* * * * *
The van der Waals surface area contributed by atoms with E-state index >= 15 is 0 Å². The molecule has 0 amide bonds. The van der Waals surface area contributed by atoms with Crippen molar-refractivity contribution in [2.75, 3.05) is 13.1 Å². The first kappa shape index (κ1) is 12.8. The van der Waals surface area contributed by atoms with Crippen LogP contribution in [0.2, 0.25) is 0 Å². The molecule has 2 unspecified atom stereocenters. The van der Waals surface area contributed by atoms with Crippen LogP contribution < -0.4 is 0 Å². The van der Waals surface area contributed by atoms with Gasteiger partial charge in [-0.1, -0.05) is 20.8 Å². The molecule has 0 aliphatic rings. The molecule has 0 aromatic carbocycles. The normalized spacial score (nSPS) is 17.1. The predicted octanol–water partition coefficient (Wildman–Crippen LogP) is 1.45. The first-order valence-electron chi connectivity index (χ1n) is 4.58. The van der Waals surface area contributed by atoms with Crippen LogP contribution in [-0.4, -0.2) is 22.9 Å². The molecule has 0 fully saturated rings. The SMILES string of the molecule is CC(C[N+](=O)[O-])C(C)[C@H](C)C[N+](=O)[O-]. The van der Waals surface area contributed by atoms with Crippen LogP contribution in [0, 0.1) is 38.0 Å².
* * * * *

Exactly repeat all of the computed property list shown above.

The van der Waals surface area contributed by atoms with E-state index >= 15 is 0 Å². The molecule has 0 amide bonds. The van der Waals surface area contributed by atoms with Crippen molar-refractivity contribution in [2.75, 3.05) is 13.1 Å². The first kappa shape index (κ1) is 12.8. The van der Waals surface area contributed by atoms with Crippen LogP contribution in [0.2, 0.25) is 0 Å². The molecule has 2 unspecified atom stereocenters. The van der Waals surface area contributed by atoms with Crippen LogP contribution < -0.4 is 0 Å². The van der Waals surface area contributed by atoms with Gasteiger partial charge in [-0.1, -0.05) is 20.8 Å². The molecule has 0 aliphatic rings. The molecule has 0 aromatic carbocycles. The normalized spacial score (nSPS) is 17.1. The predicted octanol–water partition coefficient (Wildman–Crippen LogP) is 1.45. The first-order valence-electron chi connectivity index (χ1n) is 4.58. The van der Waals surface area contributed by atoms with Crippen LogP contribution in [-0.4, -0.2) is 22.9 Å². The molecule has 0 fully saturated rings. The SMILES string of the molecule is CC(C[N+](=O)[O-])C(C)[C@H](C)C[N+](=O)[O-]. The van der Waals surface area contributed by atoms with Crippen LogP contribution in [0, 0.1) is 38.0 Å².